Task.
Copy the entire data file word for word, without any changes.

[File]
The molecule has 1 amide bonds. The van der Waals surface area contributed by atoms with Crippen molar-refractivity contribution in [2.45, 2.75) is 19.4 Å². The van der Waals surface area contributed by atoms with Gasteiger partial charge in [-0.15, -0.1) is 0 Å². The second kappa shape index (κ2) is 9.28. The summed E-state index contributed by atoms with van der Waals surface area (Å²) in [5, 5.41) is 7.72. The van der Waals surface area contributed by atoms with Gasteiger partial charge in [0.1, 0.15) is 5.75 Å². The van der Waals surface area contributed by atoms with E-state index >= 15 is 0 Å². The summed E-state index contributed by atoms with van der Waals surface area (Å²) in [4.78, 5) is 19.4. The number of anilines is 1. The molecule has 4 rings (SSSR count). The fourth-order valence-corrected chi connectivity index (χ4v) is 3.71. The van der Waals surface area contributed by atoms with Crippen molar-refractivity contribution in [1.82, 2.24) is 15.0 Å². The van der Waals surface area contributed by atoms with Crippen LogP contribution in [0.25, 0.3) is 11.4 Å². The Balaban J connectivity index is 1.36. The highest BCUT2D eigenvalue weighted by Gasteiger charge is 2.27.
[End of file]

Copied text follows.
The molecule has 1 amide bonds. The van der Waals surface area contributed by atoms with Crippen molar-refractivity contribution in [2.45, 2.75) is 19.4 Å². The van der Waals surface area contributed by atoms with Gasteiger partial charge in [-0.15, -0.1) is 0 Å². The second kappa shape index (κ2) is 9.28. The summed E-state index contributed by atoms with van der Waals surface area (Å²) in [5, 5.41) is 7.72. The van der Waals surface area contributed by atoms with Gasteiger partial charge in [0.1, 0.15) is 5.75 Å². The van der Waals surface area contributed by atoms with E-state index >= 15 is 0 Å². The summed E-state index contributed by atoms with van der Waals surface area (Å²) in [4.78, 5) is 19.4. The number of anilines is 1. The molecule has 4 rings (SSSR count). The fourth-order valence-corrected chi connectivity index (χ4v) is 3.71. The van der Waals surface area contributed by atoms with Crippen molar-refractivity contribution in [1.82, 2.24) is 15.0 Å². The van der Waals surface area contributed by atoms with Crippen LogP contribution in [0.25, 0.3) is 11.4 Å². The Balaban J connectivity index is 1.36. The highest BCUT2D eigenvalue weighted by Gasteiger charge is 2.27.